Time and temporality are uniquely linked with the Wall Drawings of Sol LeWitt. The concept of time aptly visualizes the exceptional and eventful nature of this epochal invention.
In 1968, Sol LeWitt drew his first Wall Drawing on a wall of the Paula Cooper Gallery in New York. The time and context are no accident. An extraordinary societal, cultural and artistic constellation enabled innovations and shifts outside a deterministic evolutionary logic intrinsic to art. Medial housings and forms proved weak and brittle. They were attacked, dismantled, declared obsolete. Deeds and facts were to create circumstances with viability for the future. The fact that Sol LeWitt did not bring his work from the studio into the gallery, that he utilized the wall of the gallery and executed the work in situ and that removal was envisioned upon conclusion of the exhibition: these were all processes and gestures which altered the relationship of the artist to his work and to time and space on one hand and to the gallery and the museum on the other. The range of exhibitions and functions were expanded and undermined with lasting effect. Soon the execution of the Wall Drawings was left to draftsmen or assistants, which augmented the concept with a further essential dimension.
Art with a limited time horizon, taking a different approach to the contradiction of permanence and ephemerality and mixing it up a new way? "The Wall Drawing is a permanent installation, until destroyed. Once something is done, it cannot be undone." (S.L. 1970) In the beginning, a brief description of the Wall Drawing was provided on a standard sheet of office paper, an actual set of instructions. Later, these were accompanied by a certificate with an exact diagram of each Wall Drawing. This notation or score imbues the work with unlimited duration. The relationship to the location also bears a paradox. The place is both exceedingly important and unimportant. The architectonic space is the resonance chamber for any temporary or permanent installation.
Such an original without an original will occupy one of the gallery's large exhibition spaces until beginning of October. In 2006 and 2007, Sol LeWitt conceived a number of black-and-white Wall Drawings. With a fine graphite pencil, the assistant draws a network of lines with a quite free and chaotic structure. This tangle of lines in turn engenders an illusionistic spatiality, shaded from dark to light and back to dark. Yet this spatiality is resolutely dismissed by wall and structure. "I wanted to do a work of art as two-dimensional as possible." (S.L. 1970)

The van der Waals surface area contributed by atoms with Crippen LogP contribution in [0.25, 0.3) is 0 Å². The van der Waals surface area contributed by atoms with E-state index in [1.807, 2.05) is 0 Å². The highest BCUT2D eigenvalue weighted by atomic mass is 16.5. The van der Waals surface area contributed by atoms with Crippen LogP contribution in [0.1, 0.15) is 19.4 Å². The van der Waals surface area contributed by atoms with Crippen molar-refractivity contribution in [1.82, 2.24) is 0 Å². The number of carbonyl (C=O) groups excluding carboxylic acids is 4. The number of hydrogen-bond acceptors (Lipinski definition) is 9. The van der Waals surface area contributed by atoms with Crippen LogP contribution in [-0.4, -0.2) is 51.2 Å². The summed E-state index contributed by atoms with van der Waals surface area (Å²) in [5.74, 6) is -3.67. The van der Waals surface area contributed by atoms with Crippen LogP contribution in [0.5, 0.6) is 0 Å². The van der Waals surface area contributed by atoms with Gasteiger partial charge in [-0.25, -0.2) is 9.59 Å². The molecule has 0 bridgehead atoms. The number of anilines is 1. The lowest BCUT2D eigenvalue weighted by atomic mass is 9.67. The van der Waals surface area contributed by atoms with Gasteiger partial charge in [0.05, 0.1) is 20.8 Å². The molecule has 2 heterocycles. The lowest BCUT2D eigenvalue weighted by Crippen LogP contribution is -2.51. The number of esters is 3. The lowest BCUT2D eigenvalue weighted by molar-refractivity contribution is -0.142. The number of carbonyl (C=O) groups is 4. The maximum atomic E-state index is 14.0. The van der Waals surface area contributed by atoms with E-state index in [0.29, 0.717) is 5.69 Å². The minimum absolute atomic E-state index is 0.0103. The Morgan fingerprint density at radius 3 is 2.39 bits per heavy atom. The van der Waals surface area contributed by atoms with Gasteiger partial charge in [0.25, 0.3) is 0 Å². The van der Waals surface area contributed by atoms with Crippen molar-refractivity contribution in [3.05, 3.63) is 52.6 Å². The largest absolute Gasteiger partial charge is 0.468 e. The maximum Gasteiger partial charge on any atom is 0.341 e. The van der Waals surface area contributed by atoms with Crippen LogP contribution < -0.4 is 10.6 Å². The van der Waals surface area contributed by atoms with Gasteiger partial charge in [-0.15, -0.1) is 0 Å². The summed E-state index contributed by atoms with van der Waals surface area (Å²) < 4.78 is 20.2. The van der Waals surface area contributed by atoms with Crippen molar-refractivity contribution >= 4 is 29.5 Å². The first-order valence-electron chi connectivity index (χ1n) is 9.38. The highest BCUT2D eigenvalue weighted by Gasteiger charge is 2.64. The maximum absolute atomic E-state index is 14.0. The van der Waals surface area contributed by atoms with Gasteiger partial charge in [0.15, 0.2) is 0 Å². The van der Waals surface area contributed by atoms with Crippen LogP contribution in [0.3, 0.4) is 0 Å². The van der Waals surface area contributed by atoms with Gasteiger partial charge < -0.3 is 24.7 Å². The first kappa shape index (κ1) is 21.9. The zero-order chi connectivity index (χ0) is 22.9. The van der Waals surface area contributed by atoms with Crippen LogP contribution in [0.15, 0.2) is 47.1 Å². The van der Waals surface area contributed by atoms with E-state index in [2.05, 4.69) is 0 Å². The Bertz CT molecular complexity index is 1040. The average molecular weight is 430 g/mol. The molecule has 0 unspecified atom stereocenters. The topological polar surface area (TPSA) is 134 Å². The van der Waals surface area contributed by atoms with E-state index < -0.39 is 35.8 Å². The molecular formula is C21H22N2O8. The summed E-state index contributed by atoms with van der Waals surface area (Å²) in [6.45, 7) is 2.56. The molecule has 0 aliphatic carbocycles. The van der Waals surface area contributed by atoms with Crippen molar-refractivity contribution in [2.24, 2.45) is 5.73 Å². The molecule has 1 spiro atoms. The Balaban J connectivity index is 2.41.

Graphite pencil was used by Sol LeWitt to execute his first Wall Drawings. At the end of his life, he once again created projects for this elementally graphic technique.
In 1975, we presented our first solo exhibition with Sol LeWitt. Installations of his Wall Drawings were encountered by visitors in our gallery spaces in 1984, 1988, 2001 and 2004. Thanks in no small part to the friendship and loyalty of this significant and exceptional artist personality, we can now look back on forty years of gallery history. In a poignant way, the span of a lifetime is thus brought into view. The new Wall Drawing 'Scribble' # 15 is the center of a small homage to Sol LeWitt through May 23. And through October 3, it shall remain the focal point of further activities: 'Spaces' offers an opportunity to see groups of works by artists who have helped shape the profile and history of the gallery.
Richard Tuttle – Dan Flavin – Jerry Zeniuk
September 15 to November 18, 2022
AGNES MARTIN Religion of Love | RICHARD TUTTLE Illustration
Publishers: Estate of Agnes Martin Dream Tree Project, Inc. Richard Tuttle Verlag der Buchhandlung Walther König, Cologne, Germany
Publisher: ER Publishing, Edited by Molly Warnock
Joseph Egan and Anton Himstedt: Common Ground
Publisher: Josef Albers Museum Quadrat Bottrop, Ulrike Growe
INSIGHT #3 spotlights the graphic work of Fred Sandback through three examples from 1974 and 1982.